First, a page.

For many years, many organisations, political parties and individual Members of Parliament—first and foremost in this is the National Council for Civil Liberties—have received complaints from people who have suffered as a result of the information about them being disclosed without their consent, often without them having any knowledge of such disclosures. Obviously, I know of that from my experience, as I expect other hon. Members do, of seeing in my surgery constituents who have suffered in exactly this way. Notwithstanding yesterday's vote, the Government seem hellbent on proceeding with this awful legislation. That is all the more reason why some specific and detailed safeguard on these issues should be written into the Bill.

The public are well aware of the threat that these proposals pose to them. Recently, Marketing Opinion Research International carried out a survey of opinion on this matter for Manchester city council, which showed that 76 per cent. of those questioned believed that the poll tax would involve officials snooping and intruding into their personal affairs and family lives.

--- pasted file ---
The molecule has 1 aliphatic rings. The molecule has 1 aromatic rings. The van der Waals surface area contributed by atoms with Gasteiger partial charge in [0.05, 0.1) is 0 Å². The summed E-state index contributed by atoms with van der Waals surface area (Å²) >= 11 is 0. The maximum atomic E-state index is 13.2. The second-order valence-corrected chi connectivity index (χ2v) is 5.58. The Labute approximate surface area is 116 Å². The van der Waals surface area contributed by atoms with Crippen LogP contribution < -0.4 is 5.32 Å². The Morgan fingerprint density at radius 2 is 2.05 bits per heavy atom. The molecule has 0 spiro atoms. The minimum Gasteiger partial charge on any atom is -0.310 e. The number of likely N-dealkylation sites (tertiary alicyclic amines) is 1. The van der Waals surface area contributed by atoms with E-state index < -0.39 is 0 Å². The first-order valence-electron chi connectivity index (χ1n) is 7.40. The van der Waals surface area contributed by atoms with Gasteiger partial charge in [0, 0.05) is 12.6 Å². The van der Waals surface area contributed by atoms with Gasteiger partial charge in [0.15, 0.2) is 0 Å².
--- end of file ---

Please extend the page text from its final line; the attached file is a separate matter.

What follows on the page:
Dame Elaine Kellett-Bowman (Lancaster)

Will the hon. Gentleman tell us in what precise terms the question was posed?

Dr. Cunningham

No. I cannot—[Laughter.] Hon. Members laugh, but I was about to say that I cannot give the hon. Lady that specific reply now but that I can furnish her with a full copy of the survey and the results, if she wishes. That shows that one should bring with one every document to which one refers. I hope that she will accept that the survey was properly conducted with a large sample and I assure her that the reputation and professional standing of the company is beyond question. It was a properly conducted survey of opinion carried out professionally.

Dame Elaine Kellett-Bowman

By whom?

Dr. Cunningham